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The Many Legal Reasons Airlines Can Kick You Off a Flight You Paid For

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United Airlines seriously screwed up this week in handling the backlash against the bloody, ugly forced removal of a passenger from one of its flights. Everyone from Jimmy Kimmel to airline brands attended its mirthful Twitter roast, and along the way, the company lost almost a billion dollars in one day. That much is clear. What's still less clear -- at least to passengers like you or I who might be flying soon -- are the rules airlines and passengers ostensibly agree upon when they sell and buy plane tickets. That was a contributing factor to the incident that a bill introduced today by Sen. Chris Van Hollen of Maryland seeks to address. To understand it, though, let's go through the passenger-airline relationship and how it works.

The Department of Transportation regulates air travel -- and customer rights to a point

Congress passed the Airline Deregulation Act in 1978, a move that, among other things, placed regulatory power for commercial air travel in the hands of Department of Transportation, with power over safety and air traffic control remaining in the hands of the Federal Aviation Administration. The DOT enforces consumer protections against the airlines, acting as a go-between when a passenger's rights are violated. Those protections include everything from regulations around how fees are labeled and printed, how passengers are notified of delays or route changes, what happens when an airline loses your luggage, and more.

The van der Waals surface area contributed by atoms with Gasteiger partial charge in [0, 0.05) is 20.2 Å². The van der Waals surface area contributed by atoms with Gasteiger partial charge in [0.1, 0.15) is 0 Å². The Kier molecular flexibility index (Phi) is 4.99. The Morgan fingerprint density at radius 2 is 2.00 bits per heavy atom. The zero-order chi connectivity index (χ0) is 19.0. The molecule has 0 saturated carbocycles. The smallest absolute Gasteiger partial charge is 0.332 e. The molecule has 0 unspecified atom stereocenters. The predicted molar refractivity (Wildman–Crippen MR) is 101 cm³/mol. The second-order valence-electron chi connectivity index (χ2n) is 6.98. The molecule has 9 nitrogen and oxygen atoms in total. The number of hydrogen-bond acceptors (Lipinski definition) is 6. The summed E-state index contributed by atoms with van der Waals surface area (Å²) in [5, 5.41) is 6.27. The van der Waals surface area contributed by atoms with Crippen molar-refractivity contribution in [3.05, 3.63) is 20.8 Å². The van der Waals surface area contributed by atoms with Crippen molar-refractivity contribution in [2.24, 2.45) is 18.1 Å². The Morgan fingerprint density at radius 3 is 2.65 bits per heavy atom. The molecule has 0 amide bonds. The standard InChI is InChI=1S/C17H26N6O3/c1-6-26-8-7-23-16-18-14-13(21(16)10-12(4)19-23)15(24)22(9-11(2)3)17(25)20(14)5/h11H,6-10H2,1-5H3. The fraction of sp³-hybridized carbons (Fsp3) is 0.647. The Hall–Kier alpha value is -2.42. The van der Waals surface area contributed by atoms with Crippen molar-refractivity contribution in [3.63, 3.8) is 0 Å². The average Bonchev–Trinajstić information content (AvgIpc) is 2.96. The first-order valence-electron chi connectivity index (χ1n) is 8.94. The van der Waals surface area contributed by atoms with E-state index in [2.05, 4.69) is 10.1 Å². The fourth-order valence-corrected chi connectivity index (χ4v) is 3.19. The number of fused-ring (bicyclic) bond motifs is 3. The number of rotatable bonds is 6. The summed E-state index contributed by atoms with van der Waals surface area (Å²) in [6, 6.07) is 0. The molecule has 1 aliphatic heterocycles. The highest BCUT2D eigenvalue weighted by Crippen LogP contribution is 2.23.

However, as travel lawyer Alexander Anolik pointed out at the American Bar Association: "Passengers cannot sue the airline themselves and instead must rely on the DOT to enforce the rules." The DOT does that, but it keeps the penalty money and, additionally, only operates within the bounds of what it's empowered to do by Congress -- that's why Van Hollen's new bill is important.

Called the “Customers Not Cargo Act,” it would prevent airlines from booting passengers after they've already boarded a flight in cases of overbooking or if the airline needs the space to transport its own employees.

“It is outrageous that airlines can bodily remove passengers after boarding rather than providing appropriate incentives to encourage volunteers," the Maryland Democrat wrote in a letter to his Senate colleagues. The bill would update a DOT rule that details what a passenger is entitled to if they voluntarily choose to be removed from a flight (more on that below), but that's still not the end of the equation.

DOT rules and laws aside, the real document to pay attention to is the "contract of carriage"

All airlines have this, and when you buy any plane ticket, you basically have to live or die by it. United's, for example, is a 37,000-word legal document that, in its 30 very-detailed rules for flying, stipulates that United retains rights to certain passenger personal data, various liabilities, and -- the big one here -- "Rule 21: Refusal of Transport." Under that rule United is thoroughly within its rights to remove you if...

  • you're barefoot
  • you're naked
  • you smell (unless you qualify as disabled)
  • you're intoxicated or so high on drugs that you endanger other passengers